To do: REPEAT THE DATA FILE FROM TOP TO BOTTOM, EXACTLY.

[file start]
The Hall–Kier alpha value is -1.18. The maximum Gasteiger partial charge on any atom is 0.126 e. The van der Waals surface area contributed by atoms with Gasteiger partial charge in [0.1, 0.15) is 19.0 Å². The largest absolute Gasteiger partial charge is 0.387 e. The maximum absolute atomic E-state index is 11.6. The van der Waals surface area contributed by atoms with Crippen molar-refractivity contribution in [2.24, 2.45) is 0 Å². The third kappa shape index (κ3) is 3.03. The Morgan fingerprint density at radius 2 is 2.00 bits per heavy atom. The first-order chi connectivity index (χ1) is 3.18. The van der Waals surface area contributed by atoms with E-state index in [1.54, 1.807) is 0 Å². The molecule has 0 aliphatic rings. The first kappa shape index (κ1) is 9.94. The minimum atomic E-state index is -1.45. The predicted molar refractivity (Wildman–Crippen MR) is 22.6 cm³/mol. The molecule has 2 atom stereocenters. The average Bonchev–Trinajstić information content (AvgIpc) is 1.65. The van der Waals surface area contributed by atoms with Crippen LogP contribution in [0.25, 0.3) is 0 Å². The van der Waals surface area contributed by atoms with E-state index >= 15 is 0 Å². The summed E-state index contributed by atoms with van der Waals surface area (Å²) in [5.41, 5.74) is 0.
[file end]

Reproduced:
The Hall–Kier alpha value is -1.18. The maximum Gasteiger partial charge on any atom is 0.126 e. The van der Waals surface area contributed by atoms with Gasteiger partial charge in [0.1, 0.15) is 19.0 Å². The largest absolute Gasteiger partial charge is 0.387 e. The maximum absolute atomic E-state index is 11.6. The van der Waals surface area contributed by atoms with Crippen molar-refractivity contribution in [2.24, 2.45) is 0 Å². The third kappa shape index (κ3) is 3.03. The Morgan fingerprint density at radius 2 is 2.00 bits per heavy atom. The first-order chi connectivity index (χ1) is 3.18. The van der Waals surface area contributed by atoms with E-state index in [1.54, 1.807) is 0 Å². The molecule has 0 aliphatic rings. The first kappa shape index (κ1) is 9.94. The minimum atomic E-state index is -1.45. The predicted molar refractivity (Wildman–Crippen MR) is 22.6 cm³/mol. The molecule has 2 atom stereocenters. The average Bonchev–Trinajstić information content (AvgIpc) is 1.65. The van der Waals surface area contributed by atoms with Crippen LogP contribution in [0.25, 0.3) is 0 Å². The van der Waals surface area contributed by atoms with E-state index >= 15 is 0 Å². The summed E-state index contributed by atoms with van der Waals surface area (Å²) in [5.41, 5.74) is 0.